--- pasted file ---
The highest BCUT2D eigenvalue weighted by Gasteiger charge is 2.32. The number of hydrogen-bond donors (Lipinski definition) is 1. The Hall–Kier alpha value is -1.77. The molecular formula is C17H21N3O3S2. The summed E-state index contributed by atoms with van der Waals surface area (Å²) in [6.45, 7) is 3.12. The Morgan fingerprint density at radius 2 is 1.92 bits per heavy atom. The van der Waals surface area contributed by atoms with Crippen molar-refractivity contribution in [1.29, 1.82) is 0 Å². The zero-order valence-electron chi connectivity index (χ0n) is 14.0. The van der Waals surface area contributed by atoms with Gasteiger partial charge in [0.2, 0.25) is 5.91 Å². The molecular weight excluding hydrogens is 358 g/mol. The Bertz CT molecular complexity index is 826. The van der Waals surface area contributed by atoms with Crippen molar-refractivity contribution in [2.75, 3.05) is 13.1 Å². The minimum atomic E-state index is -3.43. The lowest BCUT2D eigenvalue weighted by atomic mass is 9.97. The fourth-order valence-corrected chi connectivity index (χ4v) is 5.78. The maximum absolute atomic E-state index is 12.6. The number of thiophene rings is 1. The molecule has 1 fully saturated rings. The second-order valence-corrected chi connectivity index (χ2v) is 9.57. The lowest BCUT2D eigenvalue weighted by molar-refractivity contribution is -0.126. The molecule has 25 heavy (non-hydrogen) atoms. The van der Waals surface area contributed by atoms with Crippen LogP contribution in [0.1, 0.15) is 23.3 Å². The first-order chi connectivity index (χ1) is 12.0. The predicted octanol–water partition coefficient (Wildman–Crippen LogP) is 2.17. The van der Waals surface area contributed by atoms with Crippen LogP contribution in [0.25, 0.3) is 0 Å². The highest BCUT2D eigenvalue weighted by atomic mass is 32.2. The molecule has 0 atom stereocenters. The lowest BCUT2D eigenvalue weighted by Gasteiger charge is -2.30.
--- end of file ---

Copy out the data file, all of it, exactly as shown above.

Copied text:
The highest BCUT2D eigenvalue weighted by Gasteiger charge is 2.32. The number of hydrogen-bond donors (Lipinski definition) is 1. The Hall–Kier alpha value is -1.77. The molecular formula is C17H21N3O3S2. The summed E-state index contributed by atoms with van der Waals surface area (Å²) in [6.45, 7) is 3.12. The Morgan fingerprint density at radius 2 is 1.92 bits per heavy atom. The van der Waals surface area contributed by atoms with Crippen molar-refractivity contribution in [1.29, 1.82) is 0 Å². The zero-order valence-electron chi connectivity index (χ0n) is 14.0. The van der Waals surface area contributed by atoms with Gasteiger partial charge in [0.2, 0.25) is 5.91 Å². The molecular weight excluding hydrogens is 358 g/mol. The Bertz CT molecular complexity index is 826. The van der Waals surface area contributed by atoms with Crippen molar-refractivity contribution in [2.75, 3.05) is 13.1 Å². The minimum atomic E-state index is -3.43. The lowest BCUT2D eigenvalue weighted by atomic mass is 9.97. The fourth-order valence-corrected chi connectivity index (χ4v) is 5.78. The maximum absolute atomic E-state index is 12.6. The number of thiophene rings is 1. The molecule has 1 fully saturated rings. The second-order valence-corrected chi connectivity index (χ2v) is 9.57. The lowest BCUT2D eigenvalue weighted by molar-refractivity contribution is -0.126. The molecule has 25 heavy (non-hydrogen) atoms. The van der Waals surface area contributed by atoms with Crippen LogP contribution in [0.1, 0.15) is 23.3 Å². The first-order chi connectivity index (χ1) is 12.0. The predicted octanol–water partition coefficient (Wildman–Crippen LogP) is 2.17. The van der Waals surface area contributed by atoms with Crippen LogP contribution in [0.25, 0.3) is 0 Å². The highest BCUT2D eigenvalue weighted by atomic mass is 32.2. The molecule has 0 atom stereocenters. The lowest BCUT2D eigenvalue weighted by Gasteiger charge is -2.30.